Adapting  to  the  Days  Workflow   Introducing  the  3ality  3D  rigs  and  F3  cameras  into  the  current  Days  of  Our  Lives   production  environment  as  a  test  was  not  as  simple  as  exchanging  them  for  the   equipment  normally  used  by  the  show.  A  feed  from  one  camera  on  each  rig  was   sent  to  the  show’s  existing  control  room  so  that  it  could  be  recorded  for  the  2D   version  of  the  show  that  would  go  to  broadcast.  Feeds  from  both  cameras  on  the   three  rigs  were  also  sent  to  a  3D  monitoring  station  for  dual-­‐stream  recording   and  stereoscopic  management.   ©2012  Sony  Pictures  Technologies.  All  Rights  Reserved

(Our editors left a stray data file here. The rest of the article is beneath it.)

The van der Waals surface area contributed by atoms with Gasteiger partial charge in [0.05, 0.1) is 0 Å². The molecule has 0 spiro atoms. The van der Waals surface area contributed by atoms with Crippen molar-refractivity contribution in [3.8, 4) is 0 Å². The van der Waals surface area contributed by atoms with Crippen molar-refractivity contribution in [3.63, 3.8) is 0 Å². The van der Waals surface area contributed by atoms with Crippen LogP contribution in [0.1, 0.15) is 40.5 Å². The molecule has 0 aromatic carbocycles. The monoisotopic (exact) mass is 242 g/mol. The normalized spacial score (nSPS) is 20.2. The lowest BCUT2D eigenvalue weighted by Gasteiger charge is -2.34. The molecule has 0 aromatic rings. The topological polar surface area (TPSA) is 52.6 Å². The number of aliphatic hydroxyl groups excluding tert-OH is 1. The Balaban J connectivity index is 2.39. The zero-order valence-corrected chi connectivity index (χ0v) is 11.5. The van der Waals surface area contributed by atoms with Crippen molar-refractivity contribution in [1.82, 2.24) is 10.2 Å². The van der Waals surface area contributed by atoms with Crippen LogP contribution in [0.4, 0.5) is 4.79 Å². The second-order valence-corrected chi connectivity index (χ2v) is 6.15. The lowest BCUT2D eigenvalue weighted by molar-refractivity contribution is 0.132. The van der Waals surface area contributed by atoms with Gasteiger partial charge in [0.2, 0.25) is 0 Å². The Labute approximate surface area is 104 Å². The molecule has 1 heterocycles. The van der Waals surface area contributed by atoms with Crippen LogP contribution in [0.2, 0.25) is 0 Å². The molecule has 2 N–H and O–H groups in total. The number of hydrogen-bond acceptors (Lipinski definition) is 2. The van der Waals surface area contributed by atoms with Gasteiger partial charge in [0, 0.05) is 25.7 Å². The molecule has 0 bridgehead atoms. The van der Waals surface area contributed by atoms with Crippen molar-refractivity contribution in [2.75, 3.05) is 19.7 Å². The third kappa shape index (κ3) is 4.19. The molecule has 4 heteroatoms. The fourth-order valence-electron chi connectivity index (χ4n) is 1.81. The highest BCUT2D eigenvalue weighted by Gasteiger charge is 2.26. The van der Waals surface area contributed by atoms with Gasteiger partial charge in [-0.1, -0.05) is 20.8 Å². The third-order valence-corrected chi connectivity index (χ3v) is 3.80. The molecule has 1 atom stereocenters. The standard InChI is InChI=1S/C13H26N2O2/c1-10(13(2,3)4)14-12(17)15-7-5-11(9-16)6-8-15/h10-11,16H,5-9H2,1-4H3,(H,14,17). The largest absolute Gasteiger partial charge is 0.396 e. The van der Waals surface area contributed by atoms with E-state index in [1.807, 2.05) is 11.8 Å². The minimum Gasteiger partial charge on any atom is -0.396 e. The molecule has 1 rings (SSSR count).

In  the  show’s  normal  workflow,  the  three  cameras  are  linked  to  a  control  room   switcher  used  by  a  video  technician  to  remotely  control  camera  irises,  apply   color  correction  and  create  a  line  cut.  The  color  correction  and  line  cut  produced   on  the  set  becomes  the  basis  for  the  final  post-­‐production  edit.    This  control   room  functionality  was  not  directly  replicated  for  the  3D,  to  do  so  would  have   required  additional  infrastructure  that  would  have  replaced  the  existing  2D   equipment.  Since  this  was  a  one-­‐episode  test  fully  replicating  the  2D   infrastructure  was  not  imperative  to  the  overall  outcome  of  the  3D  experiment.       Otherwise,  3D  capability  would  be  integrated  into  the  current  2D  infrastructure   functionality  including  the  ability  for  a  line  cut  and  color  correction  normally   available  in  the  control  room.    For  this  test  only  iris  control  was  routed  into  the   control  room.  That  allowed  the  technician  to  adjust  camera  irises  using  a  remote   control  panel.    The  line  cut  was  edited  in  2D  from  a  feed  out  of  the  control  room,   and  all  color  correction  was  handled  in  post-­‐production.                   Control  Room  connection  for  video  feed